During the past 18 months or so, I have talked with many hospital CIOs and HIM professionals. I’ve been impressed with how so many organizations have accepted the transition to ICD-10, and have had plans to do so in place for some time.
My impression is that hospitals are moving right along toward meeting the transition’s October 2013 deadline. And according to the surveys I’ve read, most feel they will make it. But now, CMS may move that deadline out, which has the potential to severely complicate training and implementation cycles. There was a lot of buzz about a delay at HIMSS last week, and that is the topic of my blog.
This year, HIMSS occurred almost concurrently with the comment by CMS acting administrator Marilyn Tavenner indicating the implementation of ICD-10 may be delayed. The announcement of an ICD-10 delay was greeted by different people with wildly different reactions. Here are a few of their comments:
1. “Thank goodness,” said a CFO. This was the refrain of almost everyone currently in the active roll-out process of some other healthcare IT initiative that is massive. Many have done some preliminary assessment and project planning for ICD-10, but knew they were only 5 percent into a massive training, building, analysis and roll-out by the current October 2013 deadline.
2. “A delay will seriously damage my credibility within my organization, from the C-suite on down.” This was the lament of many CIOs who had done their homework, developed solid plans through a painstaking process, and most importantly, educated their executives that the current deadline was firm. All indicators suggested the government would stand firm on the 2013 date. Now we learn CMS is uncertain about its commitment.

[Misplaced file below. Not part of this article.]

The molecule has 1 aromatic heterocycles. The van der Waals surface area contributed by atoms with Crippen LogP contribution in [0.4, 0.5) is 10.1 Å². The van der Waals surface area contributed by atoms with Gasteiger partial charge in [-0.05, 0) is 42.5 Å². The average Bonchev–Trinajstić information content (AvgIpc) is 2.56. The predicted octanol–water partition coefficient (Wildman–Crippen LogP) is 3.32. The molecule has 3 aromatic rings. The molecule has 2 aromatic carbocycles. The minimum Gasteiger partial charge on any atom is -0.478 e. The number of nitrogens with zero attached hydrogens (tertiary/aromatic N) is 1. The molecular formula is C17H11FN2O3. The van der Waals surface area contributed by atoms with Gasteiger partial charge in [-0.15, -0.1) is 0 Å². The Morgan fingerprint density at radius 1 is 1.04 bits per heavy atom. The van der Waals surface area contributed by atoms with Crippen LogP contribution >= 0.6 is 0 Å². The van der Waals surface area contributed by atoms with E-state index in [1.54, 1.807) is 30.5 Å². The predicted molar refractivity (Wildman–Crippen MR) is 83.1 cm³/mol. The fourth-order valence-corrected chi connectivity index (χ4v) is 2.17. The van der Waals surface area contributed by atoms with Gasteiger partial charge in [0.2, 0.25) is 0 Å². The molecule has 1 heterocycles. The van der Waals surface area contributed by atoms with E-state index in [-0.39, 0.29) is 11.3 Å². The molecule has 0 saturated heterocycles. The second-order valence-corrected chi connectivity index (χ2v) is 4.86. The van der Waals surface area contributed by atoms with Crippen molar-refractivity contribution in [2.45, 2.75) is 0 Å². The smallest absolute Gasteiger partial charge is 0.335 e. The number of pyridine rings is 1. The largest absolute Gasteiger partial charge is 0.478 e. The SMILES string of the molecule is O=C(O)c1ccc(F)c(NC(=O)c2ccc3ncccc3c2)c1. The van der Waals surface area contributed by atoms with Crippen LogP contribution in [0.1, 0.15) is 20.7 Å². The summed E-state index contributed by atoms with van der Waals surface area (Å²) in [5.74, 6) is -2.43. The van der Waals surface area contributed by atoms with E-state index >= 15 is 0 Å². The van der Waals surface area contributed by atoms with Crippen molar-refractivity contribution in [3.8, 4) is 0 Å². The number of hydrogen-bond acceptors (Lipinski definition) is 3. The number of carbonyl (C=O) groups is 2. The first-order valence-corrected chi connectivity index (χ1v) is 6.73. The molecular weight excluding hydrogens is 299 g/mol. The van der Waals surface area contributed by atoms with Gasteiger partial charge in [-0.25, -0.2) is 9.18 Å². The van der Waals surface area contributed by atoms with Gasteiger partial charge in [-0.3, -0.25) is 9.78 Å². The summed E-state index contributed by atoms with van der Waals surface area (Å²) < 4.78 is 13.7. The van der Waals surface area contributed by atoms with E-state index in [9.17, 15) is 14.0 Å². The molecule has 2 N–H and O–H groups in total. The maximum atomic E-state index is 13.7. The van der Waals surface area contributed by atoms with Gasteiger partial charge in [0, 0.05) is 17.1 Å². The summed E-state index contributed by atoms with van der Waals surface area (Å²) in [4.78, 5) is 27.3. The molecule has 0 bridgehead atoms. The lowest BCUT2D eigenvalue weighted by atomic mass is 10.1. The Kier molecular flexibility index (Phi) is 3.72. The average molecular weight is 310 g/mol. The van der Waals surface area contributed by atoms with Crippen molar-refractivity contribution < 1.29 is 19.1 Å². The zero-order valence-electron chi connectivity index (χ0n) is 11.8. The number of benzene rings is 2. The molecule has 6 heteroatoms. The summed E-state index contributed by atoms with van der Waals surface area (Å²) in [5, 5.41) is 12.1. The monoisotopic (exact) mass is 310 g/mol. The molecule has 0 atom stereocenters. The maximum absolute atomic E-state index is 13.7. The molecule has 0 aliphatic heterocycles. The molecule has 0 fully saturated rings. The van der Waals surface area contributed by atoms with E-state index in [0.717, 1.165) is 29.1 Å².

3. “This was inevitable and the sober thing to do,” a physician told me. The thinking here goes along the lines that it's too great of a burden on the doctors and the improvement in data quality is of negligible consequence to patients or doctors. The true intent of those promoting the transition is to further reduce reimbursement to providers for care. Note this is contrary to the position AHIMA has steadfastly professed for many years.
4. “Moving the date introduces significant new logistical challenges.” That came from a hospital HIM director. When there was a specific switch over date, the logistics of getting ready and meeting a fixed deadline were clear and manageable. It's been done in other countries, in fact, most other countries – long ago. If we move the date to a window of time during which dual systems are allowable, we will have to use systems that weren't designed for dual use. This will introduce new workflow requirements and complicate enforcement.
I expected reaction number one. The other three I understand, but speak to issues that won’t be fixed by simply moving the date.
Is the fact that SNOMED is the only code set now allowed for problem lists in the Notice for Proposed Rulemaking for MU Stage 2 a precursor for delaying the deployment of ICD-10? Does a delay indicate that CMS places more importance on the lobbying by groups whose members have, for a number of reasons, not implemented a plan for the transition to ICD-10, as compared to the tens, perhaps hundreds of millions of dollars invested by vendors and healthcare providers determined to meet the existing deadline?
Healthcare providers face multiple deadlines to implement new systems and methodologies designed to improve quality of care, patient safety, and streamline reimbursement. The deadlines for implementing EDI 5010 and MU Stage 1 have already been pushed out. Is it proper to do the same for ICD-10, knowing that in 2009 the deadline was changed from 2011 to 2013, and considering the development of ICD-10 was completed in 1992, with about 110 other nations already using the system?
What do you think?
CMO and Vice President